Martin explained that a popular topic for the MEMS Industry Group (MIG) is standardization. “The industry is still on a learning curve. The foundries are working to come up this curve and I think we are still several years away from a standard process for MEMS. We are many, many years away from the level of broad standardization that the semiconductor industry is accustomed to in CMOS technology.”

Eisenhut (picture right) said that he sees more standardization in the applications but not the devices and added that one of the reasons that the industry has grown as rapidly as it has in the last couple of years is that there is some commonality in use of the standard semiconductor processing tools.

“The equipment set is common and mostly we are looking at standard packaging. Kionics has chosen to have in-house manufacturing and this is why we have been able to compete with much bigger companies for the tier one consumer electronics market. Over time this might change.”Martin agreed in that standardization will involve interfacing and protocols. “As an industry we need to take advantage of these but we are better not to constrain the industry but provide differentiation that will enable applications.”

So can foundries be as successful in the MEMS sector as in general semiconductors. Maxim’s Ullal said: “You really need volumes if you want to do a foundry model. The volumes aren’t there for MEMS devices and there are too many variations for the foundry model. I am sure in the next ten years there will be at least one or two versions of inertial sensors that will be done in a foundry but right now if you want the fastest turns, you have to do it yourself. You end up teaching the foundry how to do what they claim they already know.”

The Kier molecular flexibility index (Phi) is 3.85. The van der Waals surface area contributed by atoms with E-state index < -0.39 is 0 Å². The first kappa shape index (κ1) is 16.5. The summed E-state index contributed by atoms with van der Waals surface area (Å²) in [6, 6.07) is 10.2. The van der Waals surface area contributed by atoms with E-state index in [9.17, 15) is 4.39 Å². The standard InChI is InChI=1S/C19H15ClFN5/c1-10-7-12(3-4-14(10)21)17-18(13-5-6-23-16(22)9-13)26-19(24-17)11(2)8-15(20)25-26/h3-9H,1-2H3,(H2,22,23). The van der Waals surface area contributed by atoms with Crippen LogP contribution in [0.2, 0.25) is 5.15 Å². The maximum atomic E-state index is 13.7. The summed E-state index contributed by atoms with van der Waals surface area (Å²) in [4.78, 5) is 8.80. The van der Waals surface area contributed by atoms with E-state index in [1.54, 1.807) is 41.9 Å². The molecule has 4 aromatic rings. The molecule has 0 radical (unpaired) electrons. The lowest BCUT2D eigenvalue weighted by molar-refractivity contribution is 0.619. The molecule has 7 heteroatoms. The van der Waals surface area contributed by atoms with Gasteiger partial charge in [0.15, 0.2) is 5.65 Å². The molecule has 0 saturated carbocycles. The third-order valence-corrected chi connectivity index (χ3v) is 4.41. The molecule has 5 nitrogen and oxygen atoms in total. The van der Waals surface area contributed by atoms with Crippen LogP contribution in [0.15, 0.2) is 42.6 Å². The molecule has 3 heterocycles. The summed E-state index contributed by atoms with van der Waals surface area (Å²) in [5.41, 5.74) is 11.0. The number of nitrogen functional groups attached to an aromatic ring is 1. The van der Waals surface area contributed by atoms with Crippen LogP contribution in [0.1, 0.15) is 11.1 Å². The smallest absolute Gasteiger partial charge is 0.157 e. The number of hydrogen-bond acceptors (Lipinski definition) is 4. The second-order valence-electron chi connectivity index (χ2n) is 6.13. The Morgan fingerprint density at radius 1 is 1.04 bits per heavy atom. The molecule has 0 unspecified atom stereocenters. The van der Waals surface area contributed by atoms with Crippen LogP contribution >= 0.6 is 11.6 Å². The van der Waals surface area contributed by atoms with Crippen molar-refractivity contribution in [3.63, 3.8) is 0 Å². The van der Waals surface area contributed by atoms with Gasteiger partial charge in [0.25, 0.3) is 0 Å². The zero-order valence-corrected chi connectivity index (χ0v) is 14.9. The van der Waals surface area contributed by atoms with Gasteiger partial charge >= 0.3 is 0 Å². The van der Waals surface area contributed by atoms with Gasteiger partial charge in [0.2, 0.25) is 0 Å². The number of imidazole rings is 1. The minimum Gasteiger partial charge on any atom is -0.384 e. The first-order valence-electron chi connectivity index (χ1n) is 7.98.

What comes after MEMS? “The interesting application for nanotechnology will be really minute sensors, said Ullal. “MEMS might be the really hot thing for the next 5 to 7 years but in order for us to really get scaling, it’s going to have to be with nanotechnology and that could be ten years out. What you see in the labs with self-assembling structures in 10 to 15 years you will see in really miniature sensors running on virtually no power at all.”

“If you are not in mechanical structures now, you will miss that nanostructures of the future as you have to understand who the customers are, what the applications are and how to create this industry,” concluded Ullal.

This story appeared in the April 2009 print edition of EE Times Europe European residents who wish to receive regular copies of EE Times Europe, subscribe here.